#tbt Evelyn Spice Cherry: Documentary Wonder Woman

Evelyn Spice Cherry was the first female at the NFB and made over 100 films.

By Pat Mullen

Hollywood’s a-Twitter with this week’s release of a superhero movie that’s actually supposed to be good, but long before Patty Jenkins stepped behind the camera or Gal Gadot picked up a sword and shield, Evelyn Spice Cherry was the first wonder woman of the movies. The Saskatchewan-born Canadian film pioneer was tapped by John Grierson as a key filmmaker in the development of the National Film Board of Canada. Cherry, frequently collaborating with her husband Lawrence, made over 100 films at the NFB and left a prolific body of work. Her films were crucial in developing the voice of the prairies, particularly the NFB’s agricultural unit. (Read a recent profile of the filmmaker at the Regina Leader Post.)

In the cross-Canada road trip of POV #105, Alex Rogalski looks at the legacy of this wonder woman from the wheat fields. “As the first female and Canadian with the organisation,” Rogalski writes on Cherry’s work with the NFB, “her contributions in developing the Agricultural Unit…made her a cinematic pioneer in the province. She helped establish social documentary form using a prairie lens that didn’t shy away from political ideologies that would be shared on a national stage.”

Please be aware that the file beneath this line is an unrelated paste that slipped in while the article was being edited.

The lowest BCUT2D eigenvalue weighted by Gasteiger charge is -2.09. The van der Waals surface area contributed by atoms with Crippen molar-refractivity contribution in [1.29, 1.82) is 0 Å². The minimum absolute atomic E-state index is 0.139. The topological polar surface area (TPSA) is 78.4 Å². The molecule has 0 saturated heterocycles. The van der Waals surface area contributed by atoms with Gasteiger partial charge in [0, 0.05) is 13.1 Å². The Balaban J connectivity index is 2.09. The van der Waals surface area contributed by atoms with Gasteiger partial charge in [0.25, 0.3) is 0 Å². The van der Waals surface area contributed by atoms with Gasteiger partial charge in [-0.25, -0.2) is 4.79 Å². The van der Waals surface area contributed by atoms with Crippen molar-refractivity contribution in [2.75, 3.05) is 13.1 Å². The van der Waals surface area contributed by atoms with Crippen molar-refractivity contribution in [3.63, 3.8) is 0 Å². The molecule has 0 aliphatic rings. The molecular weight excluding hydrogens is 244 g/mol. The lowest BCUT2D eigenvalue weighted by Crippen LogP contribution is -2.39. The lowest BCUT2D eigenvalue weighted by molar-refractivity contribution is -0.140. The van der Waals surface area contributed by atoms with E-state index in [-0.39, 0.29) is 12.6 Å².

Watch a sample of Cherry’s golden view of the land in the 1943 NFB film Windbreaks on the Prairies. This agriculture doc looks at the early settlers of the land and it offers a cautionary tale for those who move in to harvest the prairies’ riches. This excerpt from Cherry’s body of work is also a pioneering eco doc. (Although the narration is a little dated!)

Windbreaks on the Prairies, Evelyn Cherry, provided by the National Film Board of Canada

Stay tuned for more stops on the cross Canada road trip, which had its first stop in Atlantic Canada last week.